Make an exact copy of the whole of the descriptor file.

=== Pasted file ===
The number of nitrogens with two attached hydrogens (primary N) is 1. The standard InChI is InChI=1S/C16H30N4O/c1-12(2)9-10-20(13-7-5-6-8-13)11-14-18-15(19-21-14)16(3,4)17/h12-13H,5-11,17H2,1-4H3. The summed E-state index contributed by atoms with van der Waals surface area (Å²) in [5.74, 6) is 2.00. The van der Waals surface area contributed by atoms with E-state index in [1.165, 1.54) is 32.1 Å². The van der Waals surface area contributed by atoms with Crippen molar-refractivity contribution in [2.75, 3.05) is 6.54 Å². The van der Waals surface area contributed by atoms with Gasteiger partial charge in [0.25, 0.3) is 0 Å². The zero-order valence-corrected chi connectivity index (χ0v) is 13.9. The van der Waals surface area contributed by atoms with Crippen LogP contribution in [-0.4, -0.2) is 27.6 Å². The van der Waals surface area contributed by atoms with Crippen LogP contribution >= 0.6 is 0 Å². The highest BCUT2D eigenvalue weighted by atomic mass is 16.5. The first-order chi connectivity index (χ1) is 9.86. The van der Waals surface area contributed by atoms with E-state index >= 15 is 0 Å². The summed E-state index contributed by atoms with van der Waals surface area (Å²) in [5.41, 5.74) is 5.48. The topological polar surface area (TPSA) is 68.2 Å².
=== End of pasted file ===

The number of nitrogens with two attached hydrogens (primary N) is 1. The standard InChI is InChI=1S/C16H30N4O/c1-12(2)9-10-20(13-7-5-6-8-13)11-14-18-15(19-21-14)16(3,4)17/h12-13H,5-11,17H2,1-4H3. The summed E-state index contributed by atoms with van der Waals surface area (Å²) in [5.74, 6) is 2.00. The van der Waals surface area contributed by atoms with E-state index in [1.165, 1.54) is 32.1 Å². The van der Waals surface area contributed by atoms with Crippen molar-refractivity contribution in [2.75, 3.05) is 6.54 Å². The van der Waals surface area contributed by atoms with Gasteiger partial charge in [0.25, 0.3) is 0 Å². The zero-order valence-corrected chi connectivity index (χ0v) is 13.9. The van der Waals surface area contributed by atoms with Crippen LogP contribution in [-0.4, -0.2) is 27.6 Å². The van der Waals surface area contributed by atoms with Crippen LogP contribution >= 0.6 is 0 Å². The highest BCUT2D eigenvalue weighted by atomic mass is 16.5. The first-order chi connectivity index (χ1) is 9.86. The van der Waals surface area contributed by atoms with E-state index >= 15 is 0 Å². The summed E-state index contributed by atoms with van der Waals surface area (Å²) in [5.41, 5.74) is 5.48. The topological polar surface area (TPSA) is 68.2 Å².